Marki-Zay faulted Orban not only for his policies with respect to Moscow but also Beijing. "Even if it would mean a huge market and strategic opportunity, over the past 12 years Orban has failed to show that he has secured any sort of market, whether in China or in Russia," he said. "It is not at all visible that Orban has developed the Hungarian economy."
In a speech on National Day on March 15 alongside a slogan of "peace and security," Orban said Hungary was "on the border between worlds: between East and West, North and South" and that whoever won wars in the region, "we would come out losers."
"Central Europe is simply a chessboard for the world’s great powers, and Hungary is simply a piece in their game," he said.
An estimated 150,000 or so Ukrainians described themselves as ethnic Hungarians in the 2001 census, one of the world's largest diasporas and a source of bilateral irritation, as Budapest has accused Kyiv of seeking to deprive that minority of language and other rights.
"The [politician]...who, like Orban, puts the Hungarians of Transcarpathia at great risk and does not support them even when the Russians are bombing and shooting them, is a traitor," Marki-Zay told RFE/RL.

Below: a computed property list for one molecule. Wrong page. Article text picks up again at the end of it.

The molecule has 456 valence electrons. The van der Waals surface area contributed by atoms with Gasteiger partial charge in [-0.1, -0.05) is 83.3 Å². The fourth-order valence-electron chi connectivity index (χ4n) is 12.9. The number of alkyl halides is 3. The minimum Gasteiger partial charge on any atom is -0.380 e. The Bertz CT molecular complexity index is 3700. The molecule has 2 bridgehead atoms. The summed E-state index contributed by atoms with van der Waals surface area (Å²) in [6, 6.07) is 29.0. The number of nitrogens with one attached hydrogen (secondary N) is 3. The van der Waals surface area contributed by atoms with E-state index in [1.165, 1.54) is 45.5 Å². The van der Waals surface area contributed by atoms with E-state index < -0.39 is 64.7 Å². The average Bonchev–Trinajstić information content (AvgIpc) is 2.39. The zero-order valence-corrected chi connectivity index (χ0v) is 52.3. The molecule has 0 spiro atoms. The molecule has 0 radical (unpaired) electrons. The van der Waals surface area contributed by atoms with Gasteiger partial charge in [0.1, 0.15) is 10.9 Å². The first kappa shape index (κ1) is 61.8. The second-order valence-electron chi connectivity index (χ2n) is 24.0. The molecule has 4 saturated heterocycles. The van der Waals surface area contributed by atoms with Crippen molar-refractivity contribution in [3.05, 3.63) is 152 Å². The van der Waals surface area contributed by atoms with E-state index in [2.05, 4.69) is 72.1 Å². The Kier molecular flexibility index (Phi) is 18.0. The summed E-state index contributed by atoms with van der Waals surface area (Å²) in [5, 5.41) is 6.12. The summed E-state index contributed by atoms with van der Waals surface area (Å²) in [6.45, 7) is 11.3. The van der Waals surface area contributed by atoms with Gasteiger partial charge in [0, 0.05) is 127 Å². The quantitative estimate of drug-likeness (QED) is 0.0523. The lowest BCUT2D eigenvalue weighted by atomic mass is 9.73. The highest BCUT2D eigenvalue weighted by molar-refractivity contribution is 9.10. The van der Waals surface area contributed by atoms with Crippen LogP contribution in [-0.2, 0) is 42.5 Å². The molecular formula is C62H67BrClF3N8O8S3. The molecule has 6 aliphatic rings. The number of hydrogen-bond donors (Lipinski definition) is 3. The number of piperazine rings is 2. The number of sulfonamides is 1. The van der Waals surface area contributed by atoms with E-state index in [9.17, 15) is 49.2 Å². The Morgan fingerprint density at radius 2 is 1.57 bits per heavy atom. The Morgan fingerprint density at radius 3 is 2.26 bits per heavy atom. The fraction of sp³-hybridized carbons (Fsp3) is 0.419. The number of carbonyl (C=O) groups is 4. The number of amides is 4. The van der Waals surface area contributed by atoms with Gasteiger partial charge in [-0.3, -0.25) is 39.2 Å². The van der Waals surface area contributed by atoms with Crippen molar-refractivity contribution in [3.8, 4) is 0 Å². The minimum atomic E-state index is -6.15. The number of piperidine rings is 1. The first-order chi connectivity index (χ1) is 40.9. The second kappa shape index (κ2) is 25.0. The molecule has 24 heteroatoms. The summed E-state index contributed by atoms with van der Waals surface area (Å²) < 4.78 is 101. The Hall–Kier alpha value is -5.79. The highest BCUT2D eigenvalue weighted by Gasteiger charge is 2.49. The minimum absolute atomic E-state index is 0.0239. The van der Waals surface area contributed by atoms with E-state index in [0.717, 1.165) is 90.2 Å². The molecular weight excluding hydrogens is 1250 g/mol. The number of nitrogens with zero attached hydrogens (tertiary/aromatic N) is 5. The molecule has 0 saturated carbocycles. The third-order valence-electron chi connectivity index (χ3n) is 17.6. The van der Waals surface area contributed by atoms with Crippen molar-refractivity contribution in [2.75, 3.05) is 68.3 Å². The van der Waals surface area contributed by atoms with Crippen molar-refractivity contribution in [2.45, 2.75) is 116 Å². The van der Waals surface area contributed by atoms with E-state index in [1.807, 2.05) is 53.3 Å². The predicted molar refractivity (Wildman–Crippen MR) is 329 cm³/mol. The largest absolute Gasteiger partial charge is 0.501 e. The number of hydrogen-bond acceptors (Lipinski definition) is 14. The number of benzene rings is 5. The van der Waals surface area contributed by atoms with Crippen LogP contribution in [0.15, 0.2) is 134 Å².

Marki-Zay and his opposition allies have portrayed the race as a contest over Eastern or Western orientation, and an opportunity to root out entrenched political interests and corruption.
Orban, whose perceived backsliding on democratic norms and courting of Moscow and Beijing in recent years has irked Brussels, added in his March 15 speech that "we will fight" elements including "the bureaucrats in Brussels."
Orban's government is embroiled in a major dispute with the European Union over the bloc's withholding of billions of euros in pandemic relief due to perceived rule-of-law failings in Budapest. The European Court of Justice in February upheld the EU's conditioning of the funds on democratic standards, saying the bloc "must be able to defend those values."
Marki-Zay also took aim at Orban's political vision and tactics since taking power in 2010. The opposition challenger told RFE/RL that Orban had "lost fights" against state debt, COVID-19, and inflation, adding: "He is going to lose the fight against Brussels. Orban has again governed Hungary to the wrong side."